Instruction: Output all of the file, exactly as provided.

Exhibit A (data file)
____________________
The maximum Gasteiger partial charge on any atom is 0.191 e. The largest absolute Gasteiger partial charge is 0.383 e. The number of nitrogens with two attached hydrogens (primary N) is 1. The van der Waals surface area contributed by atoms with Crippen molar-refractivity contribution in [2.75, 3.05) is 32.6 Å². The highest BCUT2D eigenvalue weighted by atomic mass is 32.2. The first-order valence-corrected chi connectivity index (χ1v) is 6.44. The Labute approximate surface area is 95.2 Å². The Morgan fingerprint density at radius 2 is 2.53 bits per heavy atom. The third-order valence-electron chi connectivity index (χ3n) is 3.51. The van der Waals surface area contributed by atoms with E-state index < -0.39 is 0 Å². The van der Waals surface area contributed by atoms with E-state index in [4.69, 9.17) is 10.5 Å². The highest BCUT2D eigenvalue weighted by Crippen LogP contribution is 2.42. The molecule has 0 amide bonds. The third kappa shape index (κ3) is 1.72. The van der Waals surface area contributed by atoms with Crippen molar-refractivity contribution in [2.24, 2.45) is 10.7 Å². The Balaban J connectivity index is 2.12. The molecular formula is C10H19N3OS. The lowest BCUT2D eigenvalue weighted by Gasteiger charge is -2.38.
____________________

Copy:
The maximum Gasteiger partial charge on any atom is 0.191 e. The largest absolute Gasteiger partial charge is 0.383 e. The number of nitrogens with two attached hydrogens (primary N) is 1. The van der Waals surface area contributed by atoms with Crippen molar-refractivity contribution in [2.75, 3.05) is 32.6 Å². The highest BCUT2D eigenvalue weighted by atomic mass is 32.2. The first-order valence-corrected chi connectivity index (χ1v) is 6.44. The Labute approximate surface area is 95.2 Å². The Morgan fingerprint density at radius 2 is 2.53 bits per heavy atom. The third-order valence-electron chi connectivity index (χ3n) is 3.51. The van der Waals surface area contributed by atoms with E-state index < -0.39 is 0 Å². The van der Waals surface area contributed by atoms with E-state index in [4.69, 9.17) is 10.5 Å². The highest BCUT2D eigenvalue weighted by Crippen LogP contribution is 2.42. The molecule has 0 amide bonds. The third kappa shape index (κ3) is 1.72. The van der Waals surface area contributed by atoms with Crippen molar-refractivity contribution in [2.24, 2.45) is 10.7 Å². The Balaban J connectivity index is 2.12. The molecular formula is C10H19N3OS. The lowest BCUT2D eigenvalue weighted by Gasteiger charge is -2.38.